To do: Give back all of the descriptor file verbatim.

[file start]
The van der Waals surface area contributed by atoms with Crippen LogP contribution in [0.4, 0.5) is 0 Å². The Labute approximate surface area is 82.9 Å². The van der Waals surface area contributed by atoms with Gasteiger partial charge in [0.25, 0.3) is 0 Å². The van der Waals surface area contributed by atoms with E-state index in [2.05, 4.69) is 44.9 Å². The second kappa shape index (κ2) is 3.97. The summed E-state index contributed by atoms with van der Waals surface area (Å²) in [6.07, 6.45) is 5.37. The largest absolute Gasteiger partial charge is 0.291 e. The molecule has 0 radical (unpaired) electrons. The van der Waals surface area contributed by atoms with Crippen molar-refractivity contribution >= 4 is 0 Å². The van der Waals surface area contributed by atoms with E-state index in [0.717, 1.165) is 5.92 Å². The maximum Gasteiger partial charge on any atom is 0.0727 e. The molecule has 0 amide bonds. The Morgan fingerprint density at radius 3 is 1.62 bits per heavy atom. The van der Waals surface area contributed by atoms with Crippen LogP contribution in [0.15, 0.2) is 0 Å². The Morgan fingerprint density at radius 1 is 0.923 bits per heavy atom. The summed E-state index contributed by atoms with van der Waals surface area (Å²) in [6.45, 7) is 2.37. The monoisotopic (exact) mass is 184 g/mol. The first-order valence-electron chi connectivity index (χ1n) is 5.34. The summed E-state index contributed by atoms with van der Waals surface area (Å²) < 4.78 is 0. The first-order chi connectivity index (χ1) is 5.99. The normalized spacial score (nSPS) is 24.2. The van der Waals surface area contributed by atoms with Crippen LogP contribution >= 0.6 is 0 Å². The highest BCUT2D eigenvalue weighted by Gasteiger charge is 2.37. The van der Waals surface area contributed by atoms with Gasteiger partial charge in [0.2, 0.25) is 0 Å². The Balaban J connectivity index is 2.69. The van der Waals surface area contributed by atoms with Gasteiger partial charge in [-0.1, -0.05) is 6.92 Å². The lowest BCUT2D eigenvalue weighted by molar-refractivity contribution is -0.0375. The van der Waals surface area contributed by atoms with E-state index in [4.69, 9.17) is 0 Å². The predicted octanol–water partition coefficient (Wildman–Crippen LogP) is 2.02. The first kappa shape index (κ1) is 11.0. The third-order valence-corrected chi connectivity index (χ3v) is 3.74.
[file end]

The van der Waals surface area contributed by atoms with Crippen LogP contribution in [0.4, 0.5) is 0 Å². The Labute approximate surface area is 82.9 Å². The van der Waals surface area contributed by atoms with Gasteiger partial charge in [0.25, 0.3) is 0 Å². The van der Waals surface area contributed by atoms with E-state index in [2.05, 4.69) is 44.9 Å². The second kappa shape index (κ2) is 3.97. The summed E-state index contributed by atoms with van der Waals surface area (Å²) in [6.07, 6.45) is 5.37. The largest absolute Gasteiger partial charge is 0.291 e. The molecule has 0 radical (unpaired) electrons. The van der Waals surface area contributed by atoms with Crippen molar-refractivity contribution >= 4 is 0 Å². The van der Waals surface area contributed by atoms with E-state index in [0.717, 1.165) is 5.92 Å². The maximum Gasteiger partial charge on any atom is 0.0727 e. The molecule has 0 amide bonds. The Morgan fingerprint density at radius 3 is 1.62 bits per heavy atom. The van der Waals surface area contributed by atoms with Crippen LogP contribution in [0.15, 0.2) is 0 Å². The Morgan fingerprint density at radius 1 is 0.923 bits per heavy atom. The summed E-state index contributed by atoms with van der Waals surface area (Å²) in [6.45, 7) is 2.37. The monoisotopic (exact) mass is 184 g/mol. The first-order valence-electron chi connectivity index (χ1n) is 5.34. The summed E-state index contributed by atoms with van der Waals surface area (Å²) < 4.78 is 0. The first-order chi connectivity index (χ1) is 5.99. The normalized spacial score (nSPS) is 24.2. The van der Waals surface area contributed by atoms with Crippen LogP contribution >= 0.6 is 0 Å². The highest BCUT2D eigenvalue weighted by Gasteiger charge is 2.37. The van der Waals surface area contributed by atoms with Gasteiger partial charge in [0.2, 0.25) is 0 Å². The Balaban J connectivity index is 2.69. The van der Waals surface area contributed by atoms with Gasteiger partial charge in [-0.1, -0.05) is 6.92 Å². The lowest BCUT2D eigenvalue weighted by molar-refractivity contribution is -0.0375. The van der Waals surface area contributed by atoms with E-state index in [4.69, 9.17) is 0 Å². The predicted octanol–water partition coefficient (Wildman–Crippen LogP) is 2.02. The first kappa shape index (κ1) is 11.0. The third-order valence-corrected chi connectivity index (χ3v) is 3.74.